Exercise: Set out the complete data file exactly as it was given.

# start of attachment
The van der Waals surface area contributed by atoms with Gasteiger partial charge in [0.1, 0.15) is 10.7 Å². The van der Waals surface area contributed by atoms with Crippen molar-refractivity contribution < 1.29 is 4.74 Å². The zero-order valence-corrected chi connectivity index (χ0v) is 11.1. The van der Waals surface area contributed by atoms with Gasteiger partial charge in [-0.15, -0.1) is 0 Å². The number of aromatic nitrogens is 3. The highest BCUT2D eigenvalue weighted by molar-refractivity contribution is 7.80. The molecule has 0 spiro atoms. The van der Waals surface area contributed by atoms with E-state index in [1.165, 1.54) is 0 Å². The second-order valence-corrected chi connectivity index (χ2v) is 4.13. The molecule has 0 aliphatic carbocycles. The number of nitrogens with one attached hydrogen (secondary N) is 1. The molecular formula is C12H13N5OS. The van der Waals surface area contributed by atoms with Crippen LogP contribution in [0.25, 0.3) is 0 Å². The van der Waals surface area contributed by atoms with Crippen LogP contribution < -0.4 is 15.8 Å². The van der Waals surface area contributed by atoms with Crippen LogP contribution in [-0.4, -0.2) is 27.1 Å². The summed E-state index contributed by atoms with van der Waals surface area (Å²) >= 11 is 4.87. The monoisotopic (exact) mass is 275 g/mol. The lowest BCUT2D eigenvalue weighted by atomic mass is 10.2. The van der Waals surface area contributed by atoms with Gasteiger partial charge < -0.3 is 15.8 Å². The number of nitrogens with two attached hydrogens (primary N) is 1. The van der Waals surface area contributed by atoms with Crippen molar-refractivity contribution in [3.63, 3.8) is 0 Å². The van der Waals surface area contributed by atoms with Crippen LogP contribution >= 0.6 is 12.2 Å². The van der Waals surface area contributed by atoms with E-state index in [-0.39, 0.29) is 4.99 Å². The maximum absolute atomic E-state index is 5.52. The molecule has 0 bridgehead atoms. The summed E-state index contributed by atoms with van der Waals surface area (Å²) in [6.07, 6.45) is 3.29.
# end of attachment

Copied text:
The van der Waals surface area contributed by atoms with Gasteiger partial charge in [0.1, 0.15) is 10.7 Å². The van der Waals surface area contributed by atoms with Crippen molar-refractivity contribution < 1.29 is 4.74 Å². The zero-order valence-corrected chi connectivity index (χ0v) is 11.1. The van der Waals surface area contributed by atoms with Gasteiger partial charge in [-0.15, -0.1) is 0 Å². The number of aromatic nitrogens is 3. The highest BCUT2D eigenvalue weighted by molar-refractivity contribution is 7.80. The molecule has 0 spiro atoms. The van der Waals surface area contributed by atoms with E-state index in [1.165, 1.54) is 0 Å². The second-order valence-corrected chi connectivity index (χ2v) is 4.13. The molecule has 0 aliphatic carbocycles. The number of nitrogens with one attached hydrogen (secondary N) is 1. The molecular formula is C12H13N5OS. The van der Waals surface area contributed by atoms with Crippen LogP contribution in [0.25, 0.3) is 0 Å². The van der Waals surface area contributed by atoms with Crippen LogP contribution < -0.4 is 15.8 Å². The van der Waals surface area contributed by atoms with Crippen LogP contribution in [-0.4, -0.2) is 27.1 Å². The summed E-state index contributed by atoms with van der Waals surface area (Å²) >= 11 is 4.87. The monoisotopic (exact) mass is 275 g/mol. The lowest BCUT2D eigenvalue weighted by atomic mass is 10.2. The van der Waals surface area contributed by atoms with Gasteiger partial charge < -0.3 is 15.8 Å². The number of nitrogens with two attached hydrogens (primary N) is 1. The van der Waals surface area contributed by atoms with Crippen molar-refractivity contribution in [3.63, 3.8) is 0 Å². The van der Waals surface area contributed by atoms with Crippen LogP contribution >= 0.6 is 12.2 Å². The van der Waals surface area contributed by atoms with E-state index in [-0.39, 0.29) is 4.99 Å². The maximum absolute atomic E-state index is 5.52. The molecule has 0 bridgehead atoms. The summed E-state index contributed by atoms with van der Waals surface area (Å²) in [6.07, 6.45) is 3.29.